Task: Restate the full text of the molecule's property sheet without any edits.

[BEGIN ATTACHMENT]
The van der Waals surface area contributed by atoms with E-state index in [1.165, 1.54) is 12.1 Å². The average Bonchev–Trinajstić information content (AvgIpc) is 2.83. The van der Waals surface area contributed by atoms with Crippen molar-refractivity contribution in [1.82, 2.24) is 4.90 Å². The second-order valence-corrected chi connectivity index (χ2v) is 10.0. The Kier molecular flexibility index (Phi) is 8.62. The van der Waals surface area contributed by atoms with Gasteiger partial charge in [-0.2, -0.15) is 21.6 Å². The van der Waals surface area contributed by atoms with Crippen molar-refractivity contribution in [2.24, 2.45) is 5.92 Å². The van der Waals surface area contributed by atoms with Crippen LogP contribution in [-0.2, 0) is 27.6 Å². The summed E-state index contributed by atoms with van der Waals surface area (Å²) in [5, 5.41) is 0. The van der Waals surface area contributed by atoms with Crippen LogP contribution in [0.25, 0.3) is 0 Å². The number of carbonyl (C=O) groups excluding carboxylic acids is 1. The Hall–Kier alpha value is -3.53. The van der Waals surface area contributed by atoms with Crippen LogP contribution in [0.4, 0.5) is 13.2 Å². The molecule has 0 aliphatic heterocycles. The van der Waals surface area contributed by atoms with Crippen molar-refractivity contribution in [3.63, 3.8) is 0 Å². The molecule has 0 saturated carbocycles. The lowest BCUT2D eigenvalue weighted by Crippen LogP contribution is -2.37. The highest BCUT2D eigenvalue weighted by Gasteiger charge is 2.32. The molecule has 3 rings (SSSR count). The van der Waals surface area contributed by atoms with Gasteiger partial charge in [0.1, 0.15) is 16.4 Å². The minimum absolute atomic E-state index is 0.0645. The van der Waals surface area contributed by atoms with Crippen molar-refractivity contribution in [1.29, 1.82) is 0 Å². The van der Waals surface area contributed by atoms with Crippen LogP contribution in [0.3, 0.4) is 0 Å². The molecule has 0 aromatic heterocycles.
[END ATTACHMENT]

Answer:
The van der Waals surface area contributed by atoms with E-state index in [1.165, 1.54) is 12.1 Å². The average Bonchev–Trinajstić information content (AvgIpc) is 2.83. The van der Waals surface area contributed by atoms with Crippen molar-refractivity contribution in [1.82, 2.24) is 4.90 Å². The second-order valence-corrected chi connectivity index (χ2v) is 10.0. The Kier molecular flexibility index (Phi) is 8.62. The van der Waals surface area contributed by atoms with Gasteiger partial charge in [-0.2, -0.15) is 21.6 Å². The van der Waals surface area contributed by atoms with Crippen molar-refractivity contribution in [2.24, 2.45) is 5.92 Å². The van der Waals surface area contributed by atoms with Crippen LogP contribution in [-0.2, 0) is 27.6 Å². The summed E-state index contributed by atoms with van der Waals surface area (Å²) in [5, 5.41) is 0. The van der Waals surface area contributed by atoms with Crippen LogP contribution in [0.25, 0.3) is 0 Å². The number of carbonyl (C=O) groups excluding carboxylic acids is 1. The Hall–Kier alpha value is -3.53. The van der Waals surface area contributed by atoms with Crippen LogP contribution in [0.4, 0.5) is 13.2 Å². The molecule has 0 aliphatic heterocycles. The van der Waals surface area contributed by atoms with Crippen molar-refractivity contribution in [3.63, 3.8) is 0 Å². The molecule has 0 saturated carbocycles. The lowest BCUT2D eigenvalue weighted by Crippen LogP contribution is -2.37. The highest BCUT2D eigenvalue weighted by Gasteiger charge is 2.32. The molecule has 3 rings (SSSR count). The van der Waals surface area contributed by atoms with Gasteiger partial charge in [0.1, 0.15) is 16.4 Å². The minimum absolute atomic E-state index is 0.0645. The van der Waals surface area contributed by atoms with Crippen molar-refractivity contribution in [1.29, 1.82) is 0 Å². The van der Waals surface area contributed by atoms with Crippen LogP contribution in [0.3, 0.4) is 0 Å². The molecule has 0 aromatic heterocycles.